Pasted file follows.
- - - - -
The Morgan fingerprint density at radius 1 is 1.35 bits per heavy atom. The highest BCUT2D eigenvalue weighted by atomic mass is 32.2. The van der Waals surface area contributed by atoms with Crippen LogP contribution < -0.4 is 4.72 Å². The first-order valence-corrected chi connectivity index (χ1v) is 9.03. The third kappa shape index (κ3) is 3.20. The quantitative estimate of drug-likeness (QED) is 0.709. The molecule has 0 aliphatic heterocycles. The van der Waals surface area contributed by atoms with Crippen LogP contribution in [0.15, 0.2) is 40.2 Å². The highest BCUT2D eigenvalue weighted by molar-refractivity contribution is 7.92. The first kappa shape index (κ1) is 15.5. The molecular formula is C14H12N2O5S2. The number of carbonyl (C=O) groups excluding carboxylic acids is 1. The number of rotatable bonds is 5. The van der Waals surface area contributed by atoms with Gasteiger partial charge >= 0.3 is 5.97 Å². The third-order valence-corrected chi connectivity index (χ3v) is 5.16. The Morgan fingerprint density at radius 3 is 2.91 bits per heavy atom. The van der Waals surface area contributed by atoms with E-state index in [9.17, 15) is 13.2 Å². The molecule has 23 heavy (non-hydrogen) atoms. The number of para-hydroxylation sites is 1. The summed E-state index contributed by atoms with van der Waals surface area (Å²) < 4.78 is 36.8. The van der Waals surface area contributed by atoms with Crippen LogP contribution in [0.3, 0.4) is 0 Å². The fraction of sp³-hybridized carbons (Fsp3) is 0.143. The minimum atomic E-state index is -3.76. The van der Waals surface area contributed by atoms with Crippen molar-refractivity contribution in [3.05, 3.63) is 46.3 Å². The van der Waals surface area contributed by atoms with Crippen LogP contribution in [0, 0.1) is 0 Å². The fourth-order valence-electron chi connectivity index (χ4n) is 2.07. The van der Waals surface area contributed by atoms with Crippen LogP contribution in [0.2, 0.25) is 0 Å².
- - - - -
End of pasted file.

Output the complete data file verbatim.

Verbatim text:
The Morgan fingerprint density at radius 1 is 1.35 bits per heavy atom. The highest BCUT2D eigenvalue weighted by atomic mass is 32.2. The van der Waals surface area contributed by atoms with Crippen LogP contribution < -0.4 is 4.72 Å². The first-order valence-corrected chi connectivity index (χ1v) is 9.03. The third kappa shape index (κ3) is 3.20. The quantitative estimate of drug-likeness (QED) is 0.709. The molecule has 0 aliphatic heterocycles. The van der Waals surface area contributed by atoms with Crippen LogP contribution in [0.15, 0.2) is 40.2 Å². The highest BCUT2D eigenvalue weighted by molar-refractivity contribution is 7.92. The first kappa shape index (κ1) is 15.5. The molecular formula is C14H12N2O5S2. The number of carbonyl (C=O) groups excluding carboxylic acids is 1. The number of rotatable bonds is 5. The van der Waals surface area contributed by atoms with Gasteiger partial charge >= 0.3 is 5.97 Å². The third-order valence-corrected chi connectivity index (χ3v) is 5.16. The Morgan fingerprint density at radius 3 is 2.91 bits per heavy atom. The van der Waals surface area contributed by atoms with E-state index in [9.17, 15) is 13.2 Å². The molecule has 23 heavy (non-hydrogen) atoms. The number of para-hydroxylation sites is 1. The summed E-state index contributed by atoms with van der Waals surface area (Å²) < 4.78 is 36.8. The van der Waals surface area contributed by atoms with Crippen LogP contribution in [0.3, 0.4) is 0 Å². The fraction of sp³-hybridized carbons (Fsp3) is 0.143. The minimum atomic E-state index is -3.76. The van der Waals surface area contributed by atoms with Crippen molar-refractivity contribution in [3.05, 3.63) is 46.3 Å². The van der Waals surface area contributed by atoms with Crippen LogP contribution in [0, 0.1) is 0 Å². The fourth-order valence-electron chi connectivity index (χ4n) is 2.07. The van der Waals surface area contributed by atoms with Crippen LogP contribution in [0.2, 0.25) is 0 Å².